The usage and usage of ES6 object. Assign()

Time:2020-3-14

1. Basic usage of object. Assign():

The object.assign method is used to copy all enumerable properties of the source object to the target object. It requires at least two objects as parameters. The first parameter is the target object, and the subsequent parameters are the source object.


let targetObj1 = { a: 1 };
    let sourceObj1 = { b: 1 };
    let sourceObj11 = { c: 3 };
    Object.assign(targetObj1, sourceObj1, sourceObj11);
    console.log(targetObj1);

Note: if the target object has an attribute with the same name as the source object, or if more than one source object has an attribute with the same name, the following attributes will overwrite the previous ones.


let targetObj1 = { a: 1, b: 2 };
    let sourceObj1 = { b: 1 };
    let sourceObj11 = { c: 3 };
    Object.assign(targetObj1, sourceObj1, sourceObj11);
    console.log(targetObj1);

If there is only one parameter, object.assign will return it directly.


let targetObj1 = { a: 4 }
    Object.assign(targetObj1);
    console.log(targetObj1)

If the parameter is not an object, it is converted to an object first and then returned.


console.log(typeof (Object.assign(2)));

Because undefined and null cannot be converted to objects, if they are parameters, an error will be reported.


console.log(typeof(Object.assign(null)));
 
 console.log(typeof(Object.assign(underfind)));

Note: if a non object parameter appears at the location of the source object (that is, the non first parameter), the processing rules are different. First of all, these parameters will be converted to objects. If they cannot be converted to objects, they will be skipped. This means that if undefined and null are not in the first parameter, no error will be reported. Other types of values (that is, values, strings, and Booleans) are not in the first parameter and do not report errors. However, except that the string will be copied into the target object in the form of an array, other values will have no effect.

Object.assign only copies its own attributes, and non enumerable attributes (enumerable is false) and inherited attributes will not be copied.


let obj1 = Object.assign({ dwb: 'zjl' },
 
Object.defineProperty({}, 'zmf', {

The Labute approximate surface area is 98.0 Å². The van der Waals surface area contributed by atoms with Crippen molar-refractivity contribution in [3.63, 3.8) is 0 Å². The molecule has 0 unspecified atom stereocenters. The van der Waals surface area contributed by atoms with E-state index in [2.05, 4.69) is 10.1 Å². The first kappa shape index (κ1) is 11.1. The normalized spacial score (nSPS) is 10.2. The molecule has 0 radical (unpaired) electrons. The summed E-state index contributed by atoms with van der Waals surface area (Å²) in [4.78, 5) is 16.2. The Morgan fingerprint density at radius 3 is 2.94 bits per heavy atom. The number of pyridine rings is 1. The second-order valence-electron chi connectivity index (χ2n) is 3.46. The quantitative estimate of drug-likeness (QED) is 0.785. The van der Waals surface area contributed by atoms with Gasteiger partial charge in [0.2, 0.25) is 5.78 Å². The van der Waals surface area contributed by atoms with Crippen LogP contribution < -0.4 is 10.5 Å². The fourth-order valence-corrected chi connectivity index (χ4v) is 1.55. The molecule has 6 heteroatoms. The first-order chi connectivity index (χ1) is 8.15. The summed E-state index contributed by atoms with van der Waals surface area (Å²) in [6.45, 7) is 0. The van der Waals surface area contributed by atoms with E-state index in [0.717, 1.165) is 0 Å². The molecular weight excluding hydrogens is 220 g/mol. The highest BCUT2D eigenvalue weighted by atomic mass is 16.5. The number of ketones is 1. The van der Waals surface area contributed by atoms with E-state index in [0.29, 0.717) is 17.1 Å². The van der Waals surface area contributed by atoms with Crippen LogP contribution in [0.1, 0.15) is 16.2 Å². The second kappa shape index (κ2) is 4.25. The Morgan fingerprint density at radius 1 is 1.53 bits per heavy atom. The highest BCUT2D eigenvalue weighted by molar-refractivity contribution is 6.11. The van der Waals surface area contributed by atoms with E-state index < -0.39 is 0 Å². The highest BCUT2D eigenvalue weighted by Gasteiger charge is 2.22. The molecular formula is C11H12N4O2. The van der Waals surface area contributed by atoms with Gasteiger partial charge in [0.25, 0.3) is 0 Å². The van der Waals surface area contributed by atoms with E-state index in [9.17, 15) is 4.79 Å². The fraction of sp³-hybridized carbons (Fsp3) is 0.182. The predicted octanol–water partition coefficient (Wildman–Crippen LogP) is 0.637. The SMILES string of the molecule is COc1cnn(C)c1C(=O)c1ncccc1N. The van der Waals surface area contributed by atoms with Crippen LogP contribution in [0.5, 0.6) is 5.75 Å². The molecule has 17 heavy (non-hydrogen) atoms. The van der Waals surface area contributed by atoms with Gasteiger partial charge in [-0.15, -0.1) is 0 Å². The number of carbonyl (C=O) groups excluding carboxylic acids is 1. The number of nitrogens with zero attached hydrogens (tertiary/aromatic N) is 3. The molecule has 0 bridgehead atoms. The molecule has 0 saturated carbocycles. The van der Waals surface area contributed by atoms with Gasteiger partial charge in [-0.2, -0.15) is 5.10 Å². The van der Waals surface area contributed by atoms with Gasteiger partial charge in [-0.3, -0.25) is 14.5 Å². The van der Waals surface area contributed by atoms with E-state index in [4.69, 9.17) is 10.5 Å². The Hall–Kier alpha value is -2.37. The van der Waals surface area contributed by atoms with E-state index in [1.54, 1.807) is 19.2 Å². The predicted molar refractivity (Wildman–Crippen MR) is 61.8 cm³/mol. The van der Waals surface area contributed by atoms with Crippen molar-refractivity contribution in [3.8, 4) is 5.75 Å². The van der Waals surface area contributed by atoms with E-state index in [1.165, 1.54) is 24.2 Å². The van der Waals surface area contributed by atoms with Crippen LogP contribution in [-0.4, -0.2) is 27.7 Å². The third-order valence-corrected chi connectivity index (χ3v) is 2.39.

enumerable: false,
 
value: 'zmf'
 
})
 
)
 
console.log(obj1);
 
let obj2 = Object.assign({ dwb: 'zjl' },
 
Object.defineProperty({}, 'zmf', {
 
enumerable: true,
 
value: 'zmf'
 
})
 
)
 
console.log(obj2);

For nested objects, object. Assign is handled by replacing, not adding.


var target = { a: { b: 'c', d: 'e' } }
 
var source = { a: { b: 'hello' } }
 
Object.assign(target, source);

In the above code, the a attribute of the target object is replaced by the a attribute of the source object, instead of getting the result of {A: {B: ‘hello’, D: ‘e’}}. This is usually not what developers want, and special care is needed. Some function libraries provide customized versions of object.assign (such as lodash’s _.defaultsdeep method), which can solve the problem of deep copy.

Note that object. Assign can be used to handle arrays, but it treats arrays as objects.


console.log(Object.assign([1, 2, 3], [4, 5]));

Among them, 4 covers 1 and 5 covers 2. Because they are in the same position of the array, they are covered in corresponding positions.

The object. Assign method implements shallow copy instead of deep copy. That is to say, if the value of a property of the source object is an object, the copy of the target object will get the reference of the object.


var object1 = { a: { b: 1 } };
 
var object2 = Object.assign({}, object1);
 
object1.a.b = 2;
 
console.log(object2.a.b);

2. uses

2.1 adding attributes to objects

2.2 adding methods to objects

2.3 cloning objects


function copyFnc(origin) {
 
return Object.assign({}, origin)
 
}
 
var sur = { a: 1, b: 2 };
 
console.log(copyFnc(sur));

The above code copies the original object to an empty object and obtains the clone of the original object.

However, in this way, only the value of the original object can be cloned, not the inherited value. If you want to keep the inheritance chain, you can use the following code.


function clone(origin) {
 
let originProto = Object.getPrototypeOf(origin);
 
return Object.assign(Object.create(originProto), origin);
 
}

In JS, the subclass uses object.getprototypeof to call the parent method to get the prototype of the object.

2.4 merging multiple objects

//Merge multiple objects into an object

const merge = (target, ...sources) => Object.assign(target, ...sources);
//Merge multiple objects into new objects

const merge = (...sources) => Object.assign({}, ...sources);

2.5 specifying default values for attributes


const DEFAULTS = {
 
logLevel: 0,
 
outputFormat: 'html'
 
};
 
function processContent(options) {
 
let options = Object.assign({}, DEFAULTS, options);
 
}

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